Palattes of Africa is part of the Supafrik pop-up shop and gallery series created by Chinedu Ukabam, the designer behind the African-inspired fashion label Chinedesign. This was the third instalment of Palattes of Africa (previous editions took place in Toronto in 2012 and Paris in 2013), and this time it was
The venue for Palattes of Africa was inside the Edward Day Gallery, which is located beside the Museum of Contemporary Canadian Art (MOCCA). After receiving an e-mail the morning of the event cautioning us not to be late, we arrived early and staked out a spot in the shade of the MOCCA courtyard. After a few minutes of waiting in the heat, we were excited (and relieved) to have our first taste of the menu brought out to us: a tamarind cocktail garnished with a generous slice of pear. Soon after finishing our sweet drinks, we were led inside to the gallery and took our seats at one of five communal tables. At our place settings we were greeted by a small card that was a detailed menu on one side and was a feedback card on the reverse, asking us to rate each dish on a scale of 1 to 10 and also to write down what each taste reminded us of. We were also each provided with a glossary of terms/ingredients that related to our menu, which was an incredibly helpful and considerate idea for those attending who were unfamiliar with West African and Brazilian cuisine.
Our first appetizer was an African salad, made of chopped kale, abacha (cassava strips), sweet peppers, garden egg (African eggplant) and a honey-citrus dressing. It was as light and tasty as it was colourful. Our second appetizer was akara (also known as koose), which is a deep-fried ball made from de-hulling water-soaked brown or black-eyed beans. Normally it is served as part of a breakfast meal with bread or porridge, but it was served to us with a tomato-based Nigerian stew topped with red onion slivers. This dish was an early highlight of the meal, absolutely delicious! While we waited for out next course to be served, we were introduced to the visual artist and poet Komi Olaf whose work decorated the gallery walls and provided some lovely and dramatic imagery while we dined. We also had opportunities to browse the Supafrik pop-up shop, which was set-up at the back of the dining area. Our ticket to the event nabbed each attendee a $10 off voucher to purchase whatever colourful garments and accessories their hearts desired. Good deal!
Next up, servers poured us each a dark red-purple drink made from hibiscus flowers, whose name changes depending on where you're drinking it. In Senegal you should order "Bissap", in Nigeria it's called "Zobo", in Ghana you would ask for "Sobolo" and in the Caribbean it's known as "Sorrel". Whatever you call it, it has a ginger-y, almost spicy taste and is very refreshing on hot days. We barely had time to sip our hibiscus drinks before our main courses began making their way to our tables. First up was acarajé (the Brazilian version of akara), shaped like a pancake and served with shrimps, peppers and caramelized onions. This was my favorite dish of the day. Its presentation was beautiful and it tasted unbelievable (it didn't hurt that the ingredients used in this dish are some of my favorites). We barely had time to recover from the acarajé before the next main dish appeared in front of us: stuffed plantains (tostones) with suya-seasoned chicken. Another colourfully-presented dish, which quickly challenged my decision to rank the previous dish the #1 dish of the day*. Delicious! *In retrospect, it's probably more accurate to say the two mains tied for the title of favorite dish.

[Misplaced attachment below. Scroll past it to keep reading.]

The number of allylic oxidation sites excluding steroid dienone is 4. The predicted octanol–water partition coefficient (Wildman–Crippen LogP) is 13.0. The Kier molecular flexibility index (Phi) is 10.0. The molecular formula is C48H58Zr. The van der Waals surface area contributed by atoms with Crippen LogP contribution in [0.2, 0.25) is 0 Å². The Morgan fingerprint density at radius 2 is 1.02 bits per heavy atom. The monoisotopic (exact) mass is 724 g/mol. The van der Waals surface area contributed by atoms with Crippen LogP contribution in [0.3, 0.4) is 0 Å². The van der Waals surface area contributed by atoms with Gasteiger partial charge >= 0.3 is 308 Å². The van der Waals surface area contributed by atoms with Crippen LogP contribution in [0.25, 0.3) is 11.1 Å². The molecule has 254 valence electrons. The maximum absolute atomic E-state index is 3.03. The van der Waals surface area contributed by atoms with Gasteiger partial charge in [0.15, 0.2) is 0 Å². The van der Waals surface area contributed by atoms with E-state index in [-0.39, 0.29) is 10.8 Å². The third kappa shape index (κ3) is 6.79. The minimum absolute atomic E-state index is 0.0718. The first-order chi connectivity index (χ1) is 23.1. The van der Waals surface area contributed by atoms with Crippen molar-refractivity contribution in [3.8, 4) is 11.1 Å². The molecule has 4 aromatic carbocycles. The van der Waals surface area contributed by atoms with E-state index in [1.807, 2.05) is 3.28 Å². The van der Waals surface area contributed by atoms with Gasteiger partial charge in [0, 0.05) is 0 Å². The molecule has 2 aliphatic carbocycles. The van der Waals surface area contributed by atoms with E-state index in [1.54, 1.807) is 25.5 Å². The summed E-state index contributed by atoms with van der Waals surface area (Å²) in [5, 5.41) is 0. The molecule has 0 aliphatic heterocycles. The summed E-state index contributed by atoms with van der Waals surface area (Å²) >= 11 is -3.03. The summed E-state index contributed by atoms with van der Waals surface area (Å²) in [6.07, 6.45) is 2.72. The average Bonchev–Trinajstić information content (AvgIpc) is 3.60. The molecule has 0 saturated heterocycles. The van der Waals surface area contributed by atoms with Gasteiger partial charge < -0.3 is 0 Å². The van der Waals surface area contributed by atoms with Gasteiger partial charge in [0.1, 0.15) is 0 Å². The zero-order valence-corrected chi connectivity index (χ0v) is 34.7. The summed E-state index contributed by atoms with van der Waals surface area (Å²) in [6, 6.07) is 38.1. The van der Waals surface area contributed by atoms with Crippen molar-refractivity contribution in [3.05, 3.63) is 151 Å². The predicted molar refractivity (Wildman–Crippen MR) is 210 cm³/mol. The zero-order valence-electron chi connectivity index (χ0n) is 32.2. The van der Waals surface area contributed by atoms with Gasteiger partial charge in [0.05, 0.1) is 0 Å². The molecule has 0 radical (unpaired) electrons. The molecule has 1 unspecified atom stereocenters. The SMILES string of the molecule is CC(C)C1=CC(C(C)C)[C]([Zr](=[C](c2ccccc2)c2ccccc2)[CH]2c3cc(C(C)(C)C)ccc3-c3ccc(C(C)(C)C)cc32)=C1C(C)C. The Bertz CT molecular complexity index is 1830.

There were a few unexpected treats in store for us that day, the most exciting for me was that we were going to be served some Ethiopian Yirgacheffe coffee, courtesy of Sense Appeal Coffee Roasters. Even better news was that it was served iced! Anyone who knows me knows I love my coffee as cold as a Canadian winter and as strong as a Canadian... winter? Suffice it to say, I was very happy with the coffee. It was exactly what I was craving after such a big and flavourful meal. And what is the perfect pairing for coffee? Dessert of course! Our dessert was a sweet tapioca pudding with fresh tropical fruits, topped with roasted peanuts (also known as "groundnuts"). It was a great finishing dish to a spectacular meal. But wait! There was more! Our last unexpected treat of the day was a lovely take-home tote bag, which contained a large container of organic chocolate-covered almonds from food sponsor Mike and Mike's and a Brazilian meat rub from Senses Appeal Coffee Roasters (perhaps a little odd until you check the ingredient list... coffee!). This last batch of treats especially made the $40 ticket price one of the best bargains around town.
So what's up next from the Palattes of Africa team? An organizer told me that an African dinner event and a regional cocktail and wine tasting are in the planning stages so sign up for e-mail alerts on their website, "like" them on Facebook or follow them on Twitter so you can grab tickets once they go on sale. I will see you there!